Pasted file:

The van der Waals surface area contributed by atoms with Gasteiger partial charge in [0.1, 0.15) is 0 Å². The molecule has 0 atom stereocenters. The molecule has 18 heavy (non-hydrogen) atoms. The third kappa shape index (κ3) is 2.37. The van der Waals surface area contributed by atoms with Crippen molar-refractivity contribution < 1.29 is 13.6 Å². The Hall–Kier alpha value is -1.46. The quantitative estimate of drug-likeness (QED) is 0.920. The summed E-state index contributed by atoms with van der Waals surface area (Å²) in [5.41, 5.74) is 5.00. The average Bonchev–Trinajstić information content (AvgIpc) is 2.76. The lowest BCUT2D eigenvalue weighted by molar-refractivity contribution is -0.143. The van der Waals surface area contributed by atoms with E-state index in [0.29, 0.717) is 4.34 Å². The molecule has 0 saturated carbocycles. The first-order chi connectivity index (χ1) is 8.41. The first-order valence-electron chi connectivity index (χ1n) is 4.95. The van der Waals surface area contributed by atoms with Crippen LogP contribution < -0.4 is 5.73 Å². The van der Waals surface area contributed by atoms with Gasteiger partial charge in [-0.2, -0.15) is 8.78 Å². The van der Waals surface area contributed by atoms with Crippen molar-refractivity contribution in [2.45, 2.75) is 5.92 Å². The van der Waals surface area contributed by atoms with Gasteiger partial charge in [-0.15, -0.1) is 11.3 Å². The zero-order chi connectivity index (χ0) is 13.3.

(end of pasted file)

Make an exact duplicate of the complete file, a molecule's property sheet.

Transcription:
The van der Waals surface area contributed by atoms with Gasteiger partial charge in [0.1, 0.15) is 0 Å². The molecule has 0 atom stereocenters. The molecule has 18 heavy (non-hydrogen) atoms. The third kappa shape index (κ3) is 2.37. The van der Waals surface area contributed by atoms with Crippen molar-refractivity contribution < 1.29 is 13.6 Å². The Hall–Kier alpha value is -1.46. The quantitative estimate of drug-likeness (QED) is 0.920. The summed E-state index contributed by atoms with van der Waals surface area (Å²) in [5.41, 5.74) is 5.00. The average Bonchev–Trinajstić information content (AvgIpc) is 2.76. The lowest BCUT2D eigenvalue weighted by molar-refractivity contribution is -0.143. The van der Waals surface area contributed by atoms with E-state index in [0.29, 0.717) is 4.34 Å². The molecule has 0 saturated carbocycles. The first-order chi connectivity index (χ1) is 8.41. The first-order valence-electron chi connectivity index (χ1n) is 4.95. The van der Waals surface area contributed by atoms with Crippen LogP contribution < -0.4 is 5.73 Å². The van der Waals surface area contributed by atoms with Gasteiger partial charge in [-0.2, -0.15) is 8.78 Å². The van der Waals surface area contributed by atoms with Crippen molar-refractivity contribution in [2.45, 2.75) is 5.92 Å². The van der Waals surface area contributed by atoms with Gasteiger partial charge in [-0.15, -0.1) is 11.3 Å². The zero-order chi connectivity index (χ0) is 13.3.